Man camp on Ragged Island needed before demolition and construction begins

Man camp on Ragged Island needed before demolition and construction begins
Ragged Island airport, two years after Hurricane Irma ravaged the island.

NASSAU, BAHAMAS – Minister of Public Works Desmond Bannister yesterday said Ragged Island will see movement on demolition and reconstruction this year.

Bannister told reporters outside Cabinet demolition work on the island’s school will start “very shortly”.

He was asked to comment on the status efforts on the island more than two years after Hurricane Irma rendered it “unlivable”,

“It’s important for you to appreciate that we have several phases,” he said.

“A contractor is going down there and he’s going to demolish those structures…The first structure that is going to be built is a school. There is going to be several teachers’ residences, according to a really wonderful plan that the architects have put together.

“The building is going to be resilient to meet 180 mile per hour winds because that’s a challenge Ragged Island had. There’s also going to be a hurricane shelter in Ragged Island.”

He noted however that in order to build in Ragged Island, a mans camp must be built first.

“They have to build residences for their workers,” Bannister continued.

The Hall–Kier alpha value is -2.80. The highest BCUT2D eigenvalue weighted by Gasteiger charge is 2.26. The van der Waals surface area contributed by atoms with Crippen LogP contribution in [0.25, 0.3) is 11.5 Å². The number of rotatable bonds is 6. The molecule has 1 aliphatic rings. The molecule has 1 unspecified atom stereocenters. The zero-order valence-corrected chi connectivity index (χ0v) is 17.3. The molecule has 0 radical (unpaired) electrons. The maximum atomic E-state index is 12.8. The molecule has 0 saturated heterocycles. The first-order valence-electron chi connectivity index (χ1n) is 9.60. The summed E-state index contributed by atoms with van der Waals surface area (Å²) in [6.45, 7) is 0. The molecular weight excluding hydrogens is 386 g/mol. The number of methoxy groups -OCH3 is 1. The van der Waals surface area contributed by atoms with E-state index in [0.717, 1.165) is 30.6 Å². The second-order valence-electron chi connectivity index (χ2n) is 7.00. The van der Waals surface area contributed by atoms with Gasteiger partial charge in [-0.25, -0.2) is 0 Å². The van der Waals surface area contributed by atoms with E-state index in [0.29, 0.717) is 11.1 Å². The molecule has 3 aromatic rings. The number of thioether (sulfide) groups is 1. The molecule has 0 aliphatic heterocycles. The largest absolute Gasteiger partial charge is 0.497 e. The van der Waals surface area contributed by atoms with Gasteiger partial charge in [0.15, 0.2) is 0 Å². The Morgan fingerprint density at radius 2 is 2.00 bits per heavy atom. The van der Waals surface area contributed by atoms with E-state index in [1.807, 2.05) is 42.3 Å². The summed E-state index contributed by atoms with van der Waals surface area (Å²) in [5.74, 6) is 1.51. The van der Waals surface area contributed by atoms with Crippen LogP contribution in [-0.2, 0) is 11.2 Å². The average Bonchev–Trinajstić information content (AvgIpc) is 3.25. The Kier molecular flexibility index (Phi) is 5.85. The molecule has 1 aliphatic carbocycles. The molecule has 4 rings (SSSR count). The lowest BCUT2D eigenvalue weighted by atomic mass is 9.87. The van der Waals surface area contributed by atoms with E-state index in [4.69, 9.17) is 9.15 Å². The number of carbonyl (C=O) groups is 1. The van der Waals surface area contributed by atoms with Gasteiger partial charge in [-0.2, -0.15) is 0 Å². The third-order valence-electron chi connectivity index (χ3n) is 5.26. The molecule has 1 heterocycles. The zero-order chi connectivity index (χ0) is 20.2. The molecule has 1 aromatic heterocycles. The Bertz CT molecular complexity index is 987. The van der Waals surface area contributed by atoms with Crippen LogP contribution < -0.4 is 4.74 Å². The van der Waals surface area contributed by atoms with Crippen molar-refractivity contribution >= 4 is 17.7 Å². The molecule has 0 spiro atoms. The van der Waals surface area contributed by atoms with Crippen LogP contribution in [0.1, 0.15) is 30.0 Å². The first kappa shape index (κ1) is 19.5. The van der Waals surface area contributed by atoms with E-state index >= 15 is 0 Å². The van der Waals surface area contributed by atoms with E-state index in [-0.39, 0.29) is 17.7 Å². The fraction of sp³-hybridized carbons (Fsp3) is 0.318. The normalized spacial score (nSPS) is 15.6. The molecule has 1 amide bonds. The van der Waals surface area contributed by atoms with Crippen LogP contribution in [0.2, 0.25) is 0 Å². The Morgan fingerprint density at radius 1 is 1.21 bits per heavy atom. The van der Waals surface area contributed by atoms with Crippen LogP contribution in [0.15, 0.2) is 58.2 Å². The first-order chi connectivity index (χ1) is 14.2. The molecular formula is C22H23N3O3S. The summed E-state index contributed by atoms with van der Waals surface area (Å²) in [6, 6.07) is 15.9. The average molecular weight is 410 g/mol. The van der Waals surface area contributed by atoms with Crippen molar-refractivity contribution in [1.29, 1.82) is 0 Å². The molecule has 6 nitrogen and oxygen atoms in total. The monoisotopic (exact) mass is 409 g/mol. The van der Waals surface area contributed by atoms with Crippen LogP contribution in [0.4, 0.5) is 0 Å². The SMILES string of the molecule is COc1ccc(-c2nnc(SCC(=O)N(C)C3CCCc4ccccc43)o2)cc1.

“Their workers will go down there, get involved in the demolition.

“They have to barge every piece of equipment into Ragged island before they can do any building. And then they actually have to provide resources for their workers.”

“…And then because of the situation down there, they have to be abele let their workers come up to New Providence every week or every two weeks

“So that is a challenge we face with Raged Island. It is a wonderful challenge for the contractors who are going to be working down there.”

In September 2017, Hurricane Irma barreled into the island, packing winds up to 185 mph.

The Category 5 storm blew off roofs, toppled light poles and flattened homes and key infrastructure.

In the aftermath of the storm, the National Emergency Management Agency (NEMA) deemed the island “uninhabitable”, but the government pledged that it would turn it into a green city.

But not much has changed since the storm hit. When Eyewitness News visited the island in November the island still had no public school, police station, clinic or administrator’s office.

There are currently about 60 plus people living on the island in patched homes.

But Bannister insisted yesterday, “we are looking forward to being able to take the media down there sometime this year, to be able to see when they start making progress.

“It is going to be beautiful . It’s going to be outstanding the buildings that have been designed for Ragged Island.

“…They are looking forward to being able to have something very special in  Ragged Island, hopefully by the end of the year.”

The government has pledged that it will spend $12 million to restore government facilities on the island and $4 million to construct a new school that would double as a shelter.

United States-based company Salt Energy LLC has also been awarded the RFP to build a solar and battery storage solution on the island, that would result in the production of more than 90 percent of the island’s energy requirements.